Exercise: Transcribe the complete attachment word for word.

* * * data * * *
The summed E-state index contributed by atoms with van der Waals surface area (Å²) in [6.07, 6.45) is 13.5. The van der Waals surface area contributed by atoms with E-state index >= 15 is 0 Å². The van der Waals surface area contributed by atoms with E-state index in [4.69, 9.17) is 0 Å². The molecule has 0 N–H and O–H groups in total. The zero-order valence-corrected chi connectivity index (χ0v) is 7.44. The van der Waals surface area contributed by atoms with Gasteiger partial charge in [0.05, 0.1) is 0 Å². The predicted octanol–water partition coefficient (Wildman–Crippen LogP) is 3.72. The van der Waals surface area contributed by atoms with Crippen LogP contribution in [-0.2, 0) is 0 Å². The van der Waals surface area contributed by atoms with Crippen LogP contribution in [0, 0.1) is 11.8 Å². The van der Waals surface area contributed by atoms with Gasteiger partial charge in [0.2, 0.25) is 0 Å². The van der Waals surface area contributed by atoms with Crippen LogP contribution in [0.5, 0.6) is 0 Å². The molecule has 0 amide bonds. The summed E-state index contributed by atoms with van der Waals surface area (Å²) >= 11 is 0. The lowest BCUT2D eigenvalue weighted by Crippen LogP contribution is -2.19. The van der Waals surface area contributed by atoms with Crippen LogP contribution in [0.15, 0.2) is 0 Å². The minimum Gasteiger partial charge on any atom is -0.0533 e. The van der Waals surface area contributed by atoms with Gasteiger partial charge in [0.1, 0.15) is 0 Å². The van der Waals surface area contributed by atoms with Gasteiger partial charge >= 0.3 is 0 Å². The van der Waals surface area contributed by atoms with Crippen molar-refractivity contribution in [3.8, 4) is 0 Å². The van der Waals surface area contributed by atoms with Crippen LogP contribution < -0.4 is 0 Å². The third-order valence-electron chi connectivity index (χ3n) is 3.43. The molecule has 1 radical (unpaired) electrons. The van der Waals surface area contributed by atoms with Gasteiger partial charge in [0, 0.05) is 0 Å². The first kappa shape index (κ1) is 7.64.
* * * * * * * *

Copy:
The summed E-state index contributed by atoms with van der Waals surface area (Å²) in [6.07, 6.45) is 13.5. The van der Waals surface area contributed by atoms with E-state index >= 15 is 0 Å². The van der Waals surface area contributed by atoms with E-state index in [4.69, 9.17) is 0 Å². The molecule has 0 N–H and O–H groups in total. The zero-order valence-corrected chi connectivity index (χ0v) is 7.44. The van der Waals surface area contributed by atoms with Gasteiger partial charge in [0.05, 0.1) is 0 Å². The predicted octanol–water partition coefficient (Wildman–Crippen LogP) is 3.72. The van der Waals surface area contributed by atoms with Crippen LogP contribution in [-0.2, 0) is 0 Å². The van der Waals surface area contributed by atoms with Crippen LogP contribution in [0, 0.1) is 11.8 Å². The van der Waals surface area contributed by atoms with Gasteiger partial charge in [0.2, 0.25) is 0 Å². The van der Waals surface area contributed by atoms with Crippen LogP contribution in [0.5, 0.6) is 0 Å². The molecule has 0 amide bonds. The summed E-state index contributed by atoms with van der Waals surface area (Å²) >= 11 is 0. The lowest BCUT2D eigenvalue weighted by Crippen LogP contribution is -2.19. The van der Waals surface area contributed by atoms with Crippen LogP contribution in [0.15, 0.2) is 0 Å². The minimum Gasteiger partial charge on any atom is -0.0533 e. The van der Waals surface area contributed by atoms with Gasteiger partial charge in [0.1, 0.15) is 0 Å². The van der Waals surface area contributed by atoms with Gasteiger partial charge >= 0.3 is 0 Å². The van der Waals surface area contributed by atoms with Crippen molar-refractivity contribution in [3.8, 4) is 0 Å². The van der Waals surface area contributed by atoms with Crippen LogP contribution < -0.4 is 0 Å². The third-order valence-electron chi connectivity index (χ3n) is 3.43. The molecule has 1 radical (unpaired) electrons. The van der Waals surface area contributed by atoms with Gasteiger partial charge in [0, 0.05) is 0 Å². The first kappa shape index (κ1) is 7.64.